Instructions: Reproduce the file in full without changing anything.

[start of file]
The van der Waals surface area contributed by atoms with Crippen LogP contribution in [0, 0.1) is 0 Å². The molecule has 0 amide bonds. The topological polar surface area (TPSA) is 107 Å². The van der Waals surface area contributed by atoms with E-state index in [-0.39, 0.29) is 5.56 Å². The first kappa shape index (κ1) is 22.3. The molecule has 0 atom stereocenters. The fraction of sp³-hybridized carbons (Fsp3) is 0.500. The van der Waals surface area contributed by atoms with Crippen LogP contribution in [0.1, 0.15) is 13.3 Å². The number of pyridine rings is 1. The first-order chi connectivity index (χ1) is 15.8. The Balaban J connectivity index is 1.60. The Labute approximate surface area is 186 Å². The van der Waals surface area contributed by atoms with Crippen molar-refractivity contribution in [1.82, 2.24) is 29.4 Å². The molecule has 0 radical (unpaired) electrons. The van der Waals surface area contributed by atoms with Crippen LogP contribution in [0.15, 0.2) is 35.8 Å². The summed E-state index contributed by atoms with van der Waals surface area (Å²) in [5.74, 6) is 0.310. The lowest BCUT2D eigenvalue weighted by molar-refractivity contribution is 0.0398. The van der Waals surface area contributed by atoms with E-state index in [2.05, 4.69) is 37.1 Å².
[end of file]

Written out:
The van der Waals surface area contributed by atoms with Crippen LogP contribution in [0, 0.1) is 0 Å². The molecule has 0 amide bonds. The topological polar surface area (TPSA) is 107 Å². The van der Waals surface area contributed by atoms with E-state index in [-0.39, 0.29) is 5.56 Å². The first kappa shape index (κ1) is 22.3. The molecule has 0 atom stereocenters. The fraction of sp³-hybridized carbons (Fsp3) is 0.500. The van der Waals surface area contributed by atoms with Crippen LogP contribution in [0.1, 0.15) is 13.3 Å². The number of pyridine rings is 1. The first-order chi connectivity index (χ1) is 15.8. The Balaban J connectivity index is 1.60. The Labute approximate surface area is 186 Å². The van der Waals surface area contributed by atoms with Crippen molar-refractivity contribution in [1.82, 2.24) is 29.4 Å². The molecule has 0 radical (unpaired) electrons. The van der Waals surface area contributed by atoms with Crippen LogP contribution in [0.15, 0.2) is 35.8 Å². The summed E-state index contributed by atoms with van der Waals surface area (Å²) in [5.74, 6) is 0.310. The lowest BCUT2D eigenvalue weighted by molar-refractivity contribution is 0.0398. The van der Waals surface area contributed by atoms with E-state index in [2.05, 4.69) is 37.1 Å².